Almost 20 years since the first “Earth Summit” was held in Rio de Janeiro, preparations are now well underway for the 2012 anniversary conference. With UNEP identifying “global ocean collapse” as a key emerging issue for the event, Rio+20 must deliver to save the seas.

Almost 20 years since the first “Earth Summit” was held in Rio de Janeiro, preparations are now well underway for the 2012 anniversary conference. With UNEP identifying “global ocean collapse” as a key emerging issue for the event, Rio+20 must deliver to save the seas.

The United Nations Conference on Sustainable Development (UNCSD) will take place in Rio on 4-6 June 2012. It is expected that the Conference will result in a declaration promoting a new global political commitment for sustainable development and also help in assessing the outcomes of other major environmental summits.

The Rio +20 conference will focus mainly on two themes: a green economy in the context of sustainable development and poverty eradication, and the institutional framework for sustainable development. In the past, oceans conservation has tended to play second fiddle to terrestrial environmental concerns. The threats posed to the oceans have always been serious, but other issues were perhaps seen as more pressing.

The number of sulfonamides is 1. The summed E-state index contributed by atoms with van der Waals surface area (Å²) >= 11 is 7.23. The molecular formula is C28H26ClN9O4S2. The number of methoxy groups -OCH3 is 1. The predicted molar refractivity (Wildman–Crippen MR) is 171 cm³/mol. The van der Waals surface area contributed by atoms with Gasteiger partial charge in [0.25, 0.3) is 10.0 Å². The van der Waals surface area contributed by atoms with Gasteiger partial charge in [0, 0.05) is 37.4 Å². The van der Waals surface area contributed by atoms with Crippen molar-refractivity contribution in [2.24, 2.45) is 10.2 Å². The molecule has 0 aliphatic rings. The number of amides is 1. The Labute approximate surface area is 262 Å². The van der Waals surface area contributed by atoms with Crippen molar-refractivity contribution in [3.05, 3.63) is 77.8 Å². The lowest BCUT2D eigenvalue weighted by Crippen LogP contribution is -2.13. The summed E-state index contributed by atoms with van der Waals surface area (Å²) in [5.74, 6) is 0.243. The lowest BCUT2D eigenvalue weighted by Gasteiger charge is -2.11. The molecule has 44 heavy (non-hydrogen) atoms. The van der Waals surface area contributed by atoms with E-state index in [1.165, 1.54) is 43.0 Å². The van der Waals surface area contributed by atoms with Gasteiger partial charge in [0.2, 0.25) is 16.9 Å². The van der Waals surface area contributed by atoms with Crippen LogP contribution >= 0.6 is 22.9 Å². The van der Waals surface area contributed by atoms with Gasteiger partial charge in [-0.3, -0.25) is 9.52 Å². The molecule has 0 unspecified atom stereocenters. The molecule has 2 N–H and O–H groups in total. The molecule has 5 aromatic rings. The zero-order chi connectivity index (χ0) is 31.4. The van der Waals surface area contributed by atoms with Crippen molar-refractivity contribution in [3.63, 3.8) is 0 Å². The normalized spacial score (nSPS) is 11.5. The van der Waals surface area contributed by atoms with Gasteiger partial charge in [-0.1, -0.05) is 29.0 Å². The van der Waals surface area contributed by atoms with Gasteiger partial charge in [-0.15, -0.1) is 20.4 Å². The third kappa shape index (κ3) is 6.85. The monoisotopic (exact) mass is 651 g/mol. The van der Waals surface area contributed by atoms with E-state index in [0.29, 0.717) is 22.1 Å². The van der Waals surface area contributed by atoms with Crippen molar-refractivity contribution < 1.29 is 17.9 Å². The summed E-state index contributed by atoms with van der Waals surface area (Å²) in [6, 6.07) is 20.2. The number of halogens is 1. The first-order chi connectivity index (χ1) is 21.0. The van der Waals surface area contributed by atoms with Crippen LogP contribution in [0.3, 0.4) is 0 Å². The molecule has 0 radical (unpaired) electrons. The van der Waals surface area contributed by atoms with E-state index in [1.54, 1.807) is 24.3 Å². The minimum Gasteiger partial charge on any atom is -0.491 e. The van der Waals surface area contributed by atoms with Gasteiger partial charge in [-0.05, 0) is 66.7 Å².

This historical assessment however must change, and Seas at Risk supports the United Nations Environment Programme’s (UNEP) identification of the “potential collapse of oceanic systems” as a key emerging issue for Rio+20.

The “perfect storm” of overfishing, habitat destruction, pollution and ocean acidification are key reasons for putting the protection and restoration of the oceans at the top of the Rio+20 agenda. Considering that better governance and a move towards a truly green economy will play important roles in safeguarding the marine environment, the Rio +20 conference has the potential to deliver a much needed rescue package for the oceans.


EU calls for Marine Litter Action Plan


Seas At Risk are pleased to see the European Union and its Member States call for a global action plan on marine litter as part of their input to the Rio+20 process.

Amongst numerous proposals regarding the marine environment, the Commission also called for a commitment by those UN Member States that have not yet done so to become parties to UNCLOS and for a new agreement under UNCLOS for the conservation and sustainable use of marine biological diversity, to address in particular marine protected areas and environmental impact assessments.

To read the Commission's full input document to the Rio+20 process

Share This

Subscribe to our newsletter

* indicates required